Nobody knows for sure how many GT's are still in circulation but a best guess would be less than 50 and not all of those are road going. It would be great to know how many are out there but how we find out, I do not know.


The Mk1's were very distinctive from a standard Viva as they came with a matt black bonnet and two thin stripes down the side of the car. They also had a matt black rear panel. All GT's had two bonnet scoops and a different grille from other Viva's. There was also more chrome trim on a GT. They had extra chrome around the door window frame, (GT's were only ever two door cars) and they had the chrome boot strip and gutter strip, (although these were also on the SL models I believe). The rear opening windows also had a chrome surround. (When I say chrome, I really mean stainless steel). On the rear quarter they had the scripted 'Viva' badge with 'GT' tagged onto it. There was a 'GT' badge on the boot lid and on the front grille. The wheels on the Mk1 were thirteen inch and had chrome look wheel embellishers. There were three unique Mk1 Dashcolours for the Mk1, Monaco White, Le Mans Blue and Elkhart Yellow, (which looks green to me). The interior included better quality carpet, unique GT door and rear panel trims, a grey headlining, a centre console which incorporated a clock and oil temperature gauge, a six dial dash-board, an under dash switch panel and a 'GT' steering wheel. The engine was a 1975cc unit which came directly from the FD Victor and had twin 175 Stromberg carburettors. This produced 104bhp from the standard engine. The Mk1 car is faster off the line than the Mkll car as it used a lower ratio gearbox than its later brother.


Cosmetic differences from the Mk1 were that the painted side stripes were much larger on the Mkll and they did away with the black bonnet. (They did keep the matt black rear panel). They also introduced some more colours which included Sebring Silver, Monza Red and Starmist, along with Goodwood Green. On the inside the under dash switches were moved to the centre console which only had the clock in it, the oil temperature gauge was done away with. The dash cushion was also slightly different around the heater controls and the headlining could be black rather than grey. A Mkll had a different gearbox to the close ratio Mk1 and the linkage was totally different. Also to get reverse in a Mkll it had a lever you lifted before reverse could be engaged, whereas on the Mk1 you simply knocked it over to the left. On the engine itself the engine mounts were different and the Mkll should have a straining cable bolted from the gearbox cross member to the bell-housing. This was because of the way the engine mounts were set, they did not help stop forward movement as the Mk1 mounts did, the engine sits down on them. The Mkll's used a different rear axle with a two piece prop-shaft and as stated earlier a different gearbox ratio. The Mk1 alloy sump was discarded for a tin one and the slightly over elaborate twin exhaust system was replaced with a single system.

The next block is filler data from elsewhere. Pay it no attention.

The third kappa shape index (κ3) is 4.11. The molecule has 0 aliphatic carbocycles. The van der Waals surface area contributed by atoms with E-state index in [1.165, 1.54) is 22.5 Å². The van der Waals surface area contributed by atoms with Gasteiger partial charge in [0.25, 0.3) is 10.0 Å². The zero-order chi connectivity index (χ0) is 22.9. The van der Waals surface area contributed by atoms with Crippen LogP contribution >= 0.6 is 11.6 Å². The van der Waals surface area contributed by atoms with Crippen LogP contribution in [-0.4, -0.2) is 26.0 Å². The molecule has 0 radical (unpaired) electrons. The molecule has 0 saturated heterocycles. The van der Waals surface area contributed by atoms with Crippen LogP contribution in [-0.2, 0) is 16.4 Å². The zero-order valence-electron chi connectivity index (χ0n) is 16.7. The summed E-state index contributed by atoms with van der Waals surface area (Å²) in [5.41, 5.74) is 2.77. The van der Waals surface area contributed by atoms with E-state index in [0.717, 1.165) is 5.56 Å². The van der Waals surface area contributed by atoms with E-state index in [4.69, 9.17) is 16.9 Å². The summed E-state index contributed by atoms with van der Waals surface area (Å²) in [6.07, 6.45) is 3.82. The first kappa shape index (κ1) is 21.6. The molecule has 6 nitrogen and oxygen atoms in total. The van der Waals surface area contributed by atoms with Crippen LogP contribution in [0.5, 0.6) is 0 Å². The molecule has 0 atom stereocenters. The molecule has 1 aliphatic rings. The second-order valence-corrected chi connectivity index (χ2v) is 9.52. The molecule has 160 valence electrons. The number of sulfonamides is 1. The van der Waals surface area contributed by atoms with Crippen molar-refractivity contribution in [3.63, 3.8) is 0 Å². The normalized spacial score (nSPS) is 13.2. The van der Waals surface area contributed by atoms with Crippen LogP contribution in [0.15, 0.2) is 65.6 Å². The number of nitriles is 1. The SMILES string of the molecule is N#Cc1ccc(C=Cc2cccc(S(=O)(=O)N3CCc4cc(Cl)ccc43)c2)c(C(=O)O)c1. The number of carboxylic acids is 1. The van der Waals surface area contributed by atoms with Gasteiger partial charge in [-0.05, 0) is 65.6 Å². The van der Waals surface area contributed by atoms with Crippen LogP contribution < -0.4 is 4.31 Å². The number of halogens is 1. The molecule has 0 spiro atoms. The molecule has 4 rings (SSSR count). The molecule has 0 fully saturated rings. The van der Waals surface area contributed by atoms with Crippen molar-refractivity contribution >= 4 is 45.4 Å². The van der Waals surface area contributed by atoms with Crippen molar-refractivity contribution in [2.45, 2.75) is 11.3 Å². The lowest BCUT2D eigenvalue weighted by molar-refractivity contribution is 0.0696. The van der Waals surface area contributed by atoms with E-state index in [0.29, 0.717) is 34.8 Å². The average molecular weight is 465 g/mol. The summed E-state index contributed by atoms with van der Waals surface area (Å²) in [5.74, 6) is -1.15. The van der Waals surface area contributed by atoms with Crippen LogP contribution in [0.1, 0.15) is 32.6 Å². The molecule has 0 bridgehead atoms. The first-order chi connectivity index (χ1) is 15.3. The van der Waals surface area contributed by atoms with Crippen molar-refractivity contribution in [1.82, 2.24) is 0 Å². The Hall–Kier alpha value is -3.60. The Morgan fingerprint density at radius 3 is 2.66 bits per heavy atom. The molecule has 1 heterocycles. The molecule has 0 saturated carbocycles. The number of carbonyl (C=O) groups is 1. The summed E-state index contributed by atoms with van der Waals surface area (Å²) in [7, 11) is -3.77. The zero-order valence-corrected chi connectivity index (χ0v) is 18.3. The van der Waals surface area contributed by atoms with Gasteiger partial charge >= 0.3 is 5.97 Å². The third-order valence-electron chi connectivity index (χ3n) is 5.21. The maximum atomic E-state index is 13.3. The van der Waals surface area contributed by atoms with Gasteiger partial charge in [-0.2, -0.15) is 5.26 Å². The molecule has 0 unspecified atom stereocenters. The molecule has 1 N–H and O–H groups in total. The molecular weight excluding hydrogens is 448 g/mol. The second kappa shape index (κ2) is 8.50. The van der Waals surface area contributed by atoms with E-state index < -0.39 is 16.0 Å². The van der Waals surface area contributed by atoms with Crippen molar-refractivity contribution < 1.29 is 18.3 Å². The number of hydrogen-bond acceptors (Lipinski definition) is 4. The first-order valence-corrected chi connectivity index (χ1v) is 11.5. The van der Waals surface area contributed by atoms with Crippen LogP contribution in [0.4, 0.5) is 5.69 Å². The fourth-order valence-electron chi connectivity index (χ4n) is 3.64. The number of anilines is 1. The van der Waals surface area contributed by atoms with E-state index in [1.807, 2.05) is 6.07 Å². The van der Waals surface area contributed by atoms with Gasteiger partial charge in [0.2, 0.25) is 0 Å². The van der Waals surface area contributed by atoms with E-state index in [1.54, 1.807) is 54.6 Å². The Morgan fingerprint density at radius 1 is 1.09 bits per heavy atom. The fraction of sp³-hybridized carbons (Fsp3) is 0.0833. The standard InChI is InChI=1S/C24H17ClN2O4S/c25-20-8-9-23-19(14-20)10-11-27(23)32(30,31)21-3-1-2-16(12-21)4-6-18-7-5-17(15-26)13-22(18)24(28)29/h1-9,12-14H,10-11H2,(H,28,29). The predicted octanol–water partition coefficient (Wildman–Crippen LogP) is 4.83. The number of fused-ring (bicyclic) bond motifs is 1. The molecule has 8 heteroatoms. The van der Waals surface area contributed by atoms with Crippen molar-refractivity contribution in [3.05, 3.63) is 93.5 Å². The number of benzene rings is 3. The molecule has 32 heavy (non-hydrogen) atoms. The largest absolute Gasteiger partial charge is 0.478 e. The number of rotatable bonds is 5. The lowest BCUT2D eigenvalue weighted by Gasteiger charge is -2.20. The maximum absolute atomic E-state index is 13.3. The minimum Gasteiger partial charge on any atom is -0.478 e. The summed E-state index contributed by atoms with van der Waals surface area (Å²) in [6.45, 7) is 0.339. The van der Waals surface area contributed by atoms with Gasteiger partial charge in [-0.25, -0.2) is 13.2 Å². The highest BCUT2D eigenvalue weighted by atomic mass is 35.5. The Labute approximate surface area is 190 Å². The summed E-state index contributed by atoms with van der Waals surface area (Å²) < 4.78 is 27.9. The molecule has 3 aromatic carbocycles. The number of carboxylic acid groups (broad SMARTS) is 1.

The Slant Four Engine

Vauxhall's unveiled the new slant four engine in 1967. Called the 'slant four' because it was basically a V8 engine cut in half, it tilted at an angle of approximately 45 degrees. It was one of the first production over head camshaft engines to use a rubber cam-belt. The engine is incredibly tough, made of cast iron and can handle power increases with little problem. I have read a document about the testing of the engine in the 1960's where it is stated that it should be able to rev to 8,000rpm plus. The engine supplied plenty of torque but they weren't the smoothest running engine ever made. It was from this engine that Lotus developed a *DOHC engine. (*Double over head camshaft). In fact with a few reasonably simple mEngineodifications you can fit a twin cam Lotus head onto a slant four block, which can produce amazing results. (See John Sharp's white HB). Vauxhall's, (for Vauxhall's insert Blydenstein), did experiment with it's own DOHC engine in the late 1960's and the documentation is fascinating to read. This was pre 1970 when the testing of the DOHC engine was put on hold just before the 2.3 engine could be tested with it. The engines were easy to work on with all the major components fairly easily accessible. The exhaust manifold is a little tricky to get to, but apart from that not to bad. It is a heavy engine which is why Lotus copied the engine, but used aluminium instead, this became the Lotus 907 engine.